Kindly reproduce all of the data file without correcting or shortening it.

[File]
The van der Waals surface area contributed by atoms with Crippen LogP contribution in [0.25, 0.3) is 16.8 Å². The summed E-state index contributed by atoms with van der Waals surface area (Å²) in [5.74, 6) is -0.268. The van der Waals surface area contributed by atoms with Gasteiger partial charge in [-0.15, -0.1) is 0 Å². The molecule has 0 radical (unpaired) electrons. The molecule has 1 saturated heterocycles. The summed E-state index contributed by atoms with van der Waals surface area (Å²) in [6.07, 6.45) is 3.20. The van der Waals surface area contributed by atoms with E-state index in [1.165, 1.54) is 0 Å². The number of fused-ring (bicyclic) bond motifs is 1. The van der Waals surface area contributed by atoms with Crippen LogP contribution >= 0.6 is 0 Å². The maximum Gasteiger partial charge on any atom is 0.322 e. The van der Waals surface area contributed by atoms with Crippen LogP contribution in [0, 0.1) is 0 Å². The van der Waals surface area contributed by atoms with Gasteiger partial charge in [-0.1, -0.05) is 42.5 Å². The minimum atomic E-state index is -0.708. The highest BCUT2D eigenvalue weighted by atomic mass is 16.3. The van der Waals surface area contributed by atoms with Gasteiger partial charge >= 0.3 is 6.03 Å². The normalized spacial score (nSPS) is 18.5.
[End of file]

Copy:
The van der Waals surface area contributed by atoms with Crippen LogP contribution in [0.25, 0.3) is 16.8 Å². The summed E-state index contributed by atoms with van der Waals surface area (Å²) in [5.74, 6) is -0.268. The van der Waals surface area contributed by atoms with Gasteiger partial charge in [-0.15, -0.1) is 0 Å². The molecule has 0 radical (unpaired) electrons. The molecule has 1 saturated heterocycles. The summed E-state index contributed by atoms with van der Waals surface area (Å²) in [6.07, 6.45) is 3.20. The van der Waals surface area contributed by atoms with E-state index in [1.165, 1.54) is 0 Å². The number of fused-ring (bicyclic) bond motifs is 1. The van der Waals surface area contributed by atoms with Crippen LogP contribution >= 0.6 is 0 Å². The maximum Gasteiger partial charge on any atom is 0.322 e. The van der Waals surface area contributed by atoms with Crippen LogP contribution in [0, 0.1) is 0 Å². The van der Waals surface area contributed by atoms with Gasteiger partial charge in [-0.1, -0.05) is 42.5 Å². The minimum atomic E-state index is -0.708. The highest BCUT2D eigenvalue weighted by atomic mass is 16.3. The van der Waals surface area contributed by atoms with Gasteiger partial charge >= 0.3 is 6.03 Å². The normalized spacial score (nSPS) is 18.5.